Thomas, J., delivered the opinion of the Court, in which Roberts, C. J., and Scalia, Kennedy, Alito, and Kagan, JJ., joined. Kagan, J., filed a concurring opinion. Sotomayor, J., filed an opinion concurring in part and dissenting in part, in which Ginsburg and Breyer, JJ., joined.
This case requires us to determine whether petitioners' state-law tort claims for defective design and failure to warn are pre-empted by the Locomotive Inspection Act (LIA), 49 U.S.C. § 20701 et seq. The United States Court of Appeals for the Third Circuit determined that petitioners' claims fall within the field pre-empted by that Act, as that field was defined by this Court's decision in Napier v. Atlantic Coast Line R. Co., 272 U.S. 605, 47 S.Ct. 207, 71 L.Ed. 432 (1926). We agree.
George Corson was employed as a welder and machinist by the Chicago, Milwaukee, St. Paul & Pacific Railroad from 1947 until 1974. Corson worked in locomotive repair and maintenance facilities, where his duties included installing brakeshoes on locomotives and stripping insulation from locomotive boilers. In 2005, Corson was diagnosed with malignant mesothelioma.
In 2007, Corson and his wife filed suit in Pennsylvania state court against 59 defendants, including respondents Railroad Friction Products Corporation (RFPC) and Viad Corp (Viad). According to the complaint, RFPC distributed locomotive brakeshoes containing asbestos, and Viad was the successor-in-interest to a company that manufactured and sold locomotives and locomotive engine valves containing asbestos. Corson alleged that he handled this equipment and that he was injured by exposure to asbestos. The complaint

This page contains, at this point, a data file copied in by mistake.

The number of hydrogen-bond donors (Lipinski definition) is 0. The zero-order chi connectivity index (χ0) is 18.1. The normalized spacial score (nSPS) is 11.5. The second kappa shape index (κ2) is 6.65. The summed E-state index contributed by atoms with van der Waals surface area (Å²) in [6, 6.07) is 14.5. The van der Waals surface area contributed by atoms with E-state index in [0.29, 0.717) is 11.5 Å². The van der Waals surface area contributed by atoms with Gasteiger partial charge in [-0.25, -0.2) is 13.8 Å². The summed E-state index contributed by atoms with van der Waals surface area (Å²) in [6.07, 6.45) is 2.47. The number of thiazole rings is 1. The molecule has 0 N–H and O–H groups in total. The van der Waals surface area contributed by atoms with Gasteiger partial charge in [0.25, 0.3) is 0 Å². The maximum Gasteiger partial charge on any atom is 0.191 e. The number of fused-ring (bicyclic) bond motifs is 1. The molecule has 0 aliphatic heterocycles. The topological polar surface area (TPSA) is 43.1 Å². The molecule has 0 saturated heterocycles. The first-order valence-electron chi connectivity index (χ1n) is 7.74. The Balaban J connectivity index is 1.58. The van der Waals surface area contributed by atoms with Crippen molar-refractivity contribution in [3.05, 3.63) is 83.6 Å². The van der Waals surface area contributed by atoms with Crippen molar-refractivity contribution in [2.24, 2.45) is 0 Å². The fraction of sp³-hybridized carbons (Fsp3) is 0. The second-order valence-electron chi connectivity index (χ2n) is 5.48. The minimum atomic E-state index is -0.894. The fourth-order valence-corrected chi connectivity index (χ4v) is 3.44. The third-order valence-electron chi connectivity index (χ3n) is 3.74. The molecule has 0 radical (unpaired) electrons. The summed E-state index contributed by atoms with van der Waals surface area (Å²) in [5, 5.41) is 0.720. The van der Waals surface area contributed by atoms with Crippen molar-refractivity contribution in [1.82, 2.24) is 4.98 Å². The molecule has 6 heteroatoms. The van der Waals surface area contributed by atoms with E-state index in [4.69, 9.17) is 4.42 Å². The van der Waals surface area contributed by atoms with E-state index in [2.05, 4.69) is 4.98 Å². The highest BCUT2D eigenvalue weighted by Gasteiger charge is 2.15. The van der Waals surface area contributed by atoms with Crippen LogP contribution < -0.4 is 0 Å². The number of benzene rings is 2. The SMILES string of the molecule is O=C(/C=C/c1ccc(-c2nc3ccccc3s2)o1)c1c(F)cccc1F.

asserted state-law claims that the equipment was defectively designed because it contained asbestos, and that respondents failed to warn of the dangers of asbestos or to provide instructions regarding its safe use. After the complaint was filed, Corson passed away, and the executrix of [132 S.Ct. 1265] his estate, Gloria Kurns, was substituted as a party. Corson's widow and the executrix are petitioners here.
Respondents removed the case to the United States District Court for the Eastern District of Pennsylvania and moved for summary judgment. Respondents argued that petitioners' state-law claims were pre-empted by the LIA. The District Court agreed and granted summary judgment for respondents. See Kurns v. A. W. Chesterton, Civ. Action No. 08-2216, (ED Pa., Feb. 3, 2009), App. to Pet. for Cert. 39a. The Third Circuit affirmed. See Kurns v. A.W. Chesterton, Inc., 620 F.3d 392 (2010). We granted certiorari. 563 U.S. 1032, 132 S.Ct. 474, 181 L.Ed.2d 310 (2011).
Congress enacted the predecessor to the LIA, the Boiler Inspection Act (BIA), in 1911. The BIA made it [182 L.Ed.2d 123] unlawful to use a steam locomotive " unless the boiler of said locomotive and appurtenances thereof are in proper condition and safe to operate . . . without unnecessary peril to life or limb." Act of Feb. 17, 1911, ch. 103, § 2, 36 Stat. 913-914. In 1915, Congress amended the BIA to apply to " the entire locomotive and tender and all parts and appurtenances thereof."
1 Act of Mar. 4, 1915, ch. 169, § 1, 38 Stat. 1192. The BIA as amended became commonly known as the Locomotive Inspection Act. As relevant here, the LIA provides: " A railroad carrier may use or allow to be used a locomotive or tender on its railroad line only when the locomotive or tender and its parts and appurtenances--